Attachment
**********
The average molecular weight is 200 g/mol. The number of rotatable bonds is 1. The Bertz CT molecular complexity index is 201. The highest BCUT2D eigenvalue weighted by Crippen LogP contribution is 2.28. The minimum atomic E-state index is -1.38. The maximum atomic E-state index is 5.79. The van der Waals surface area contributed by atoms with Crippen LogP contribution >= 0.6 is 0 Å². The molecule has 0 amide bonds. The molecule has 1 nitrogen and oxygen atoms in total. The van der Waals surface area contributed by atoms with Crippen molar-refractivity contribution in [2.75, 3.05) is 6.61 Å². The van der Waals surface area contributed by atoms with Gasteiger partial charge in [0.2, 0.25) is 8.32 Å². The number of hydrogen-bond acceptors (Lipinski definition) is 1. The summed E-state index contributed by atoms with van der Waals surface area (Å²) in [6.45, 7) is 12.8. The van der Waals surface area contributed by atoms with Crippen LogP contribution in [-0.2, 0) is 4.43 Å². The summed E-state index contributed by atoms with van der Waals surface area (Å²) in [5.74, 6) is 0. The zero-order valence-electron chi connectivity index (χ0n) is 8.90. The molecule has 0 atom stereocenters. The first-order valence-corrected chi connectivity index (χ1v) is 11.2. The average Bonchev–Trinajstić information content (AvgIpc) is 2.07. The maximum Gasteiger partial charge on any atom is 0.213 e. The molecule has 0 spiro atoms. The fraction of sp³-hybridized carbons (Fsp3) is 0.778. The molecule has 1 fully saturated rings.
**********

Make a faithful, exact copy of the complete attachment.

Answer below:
The average molecular weight is 200 g/mol. The number of rotatable bonds is 1. The Bertz CT molecular complexity index is 201. The highest BCUT2D eigenvalue weighted by Crippen LogP contribution is 2.28. The minimum atomic E-state index is -1.38. The maximum atomic E-state index is 5.79. The van der Waals surface area contributed by atoms with Crippen LogP contribution >= 0.6 is 0 Å². The molecule has 0 amide bonds. The molecule has 1 nitrogen and oxygen atoms in total. The van der Waals surface area contributed by atoms with Crippen molar-refractivity contribution in [2.75, 3.05) is 6.61 Å². The van der Waals surface area contributed by atoms with Gasteiger partial charge in [0.2, 0.25) is 8.32 Å². The number of hydrogen-bond acceptors (Lipinski definition) is 1. The summed E-state index contributed by atoms with van der Waals surface area (Å²) in [6.45, 7) is 12.8. The van der Waals surface area contributed by atoms with Crippen LogP contribution in [-0.2, 0) is 4.43 Å². The summed E-state index contributed by atoms with van der Waals surface area (Å²) in [5.74, 6) is 0. The zero-order valence-electron chi connectivity index (χ0n) is 8.90. The molecule has 0 atom stereocenters. The first-order valence-corrected chi connectivity index (χ1v) is 11.2. The average Bonchev–Trinajstić information content (AvgIpc) is 2.07. The maximum Gasteiger partial charge on any atom is 0.213 e. The molecule has 0 spiro atoms. The fraction of sp³-hybridized carbons (Fsp3) is 0.778. The molecule has 1 fully saturated rings.